This image is the cover for the book The Goddess, A Demon, Classics To Go

The Goddess, A Demon, Classics To Go

The Goddess: A Demon by Richard Marsh is a great example of Victorian sensationalist literature. Marsh follows in the tradition of Wilkie Collins, Bram Stoker and H. Rider Haggard by incorporating otherworldly, supernatural elements into a wild story about murder in 19th century London. Fans of the aforesaid authors should find this an entertaining read, while fans of Marsh's earlier novel "The Beetle" will be pleased that the "The Goddess" features the same combination of mystery, romance and gothic horror. Ultimately, what makes Marsh so much fun to read is his keen sense of humor. Marsh isn't afraid to let you laugh at the ridiculousness of his over the top plot lines or his blundering narrator, and this goes a long way towards making the extravagance of the plot a strength rather than a weakness. (Amazon)

Richard Marsh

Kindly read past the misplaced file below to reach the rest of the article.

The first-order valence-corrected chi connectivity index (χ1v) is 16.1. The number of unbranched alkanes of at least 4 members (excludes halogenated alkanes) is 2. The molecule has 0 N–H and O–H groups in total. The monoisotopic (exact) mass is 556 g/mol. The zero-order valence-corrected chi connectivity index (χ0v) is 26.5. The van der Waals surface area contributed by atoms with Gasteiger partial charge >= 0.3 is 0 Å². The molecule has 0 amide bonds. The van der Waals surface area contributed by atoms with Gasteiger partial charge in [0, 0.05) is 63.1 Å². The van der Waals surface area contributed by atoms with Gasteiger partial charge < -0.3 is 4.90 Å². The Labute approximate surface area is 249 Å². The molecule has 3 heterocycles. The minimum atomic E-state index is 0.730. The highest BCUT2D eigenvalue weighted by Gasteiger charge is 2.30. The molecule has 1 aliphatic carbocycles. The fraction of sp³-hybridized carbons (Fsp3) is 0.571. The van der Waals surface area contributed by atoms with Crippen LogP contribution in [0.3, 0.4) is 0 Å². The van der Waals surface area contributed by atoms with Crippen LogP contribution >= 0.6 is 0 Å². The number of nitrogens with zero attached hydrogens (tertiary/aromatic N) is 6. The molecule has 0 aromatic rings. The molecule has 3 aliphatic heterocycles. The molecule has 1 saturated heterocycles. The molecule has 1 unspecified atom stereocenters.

Richard Marsh (12 October 1857 – 9 August 1915) was the pseudonym of the English author born Richard Bernard Heldmann. A best-selling and prolific author of the late 19th century and the Edwardian period, Marsh is best known now for his supernatural thriller novel The Beetle, which was published the same year as Bram Stoker's Dracula (1897), and was initially even more popular, outselling Dracula six times over. The Beetle remained in print until 1960. Marsh produced nearly 80 volumes of fiction and numerous short stories, in genres including horror, crime, romance and humour.

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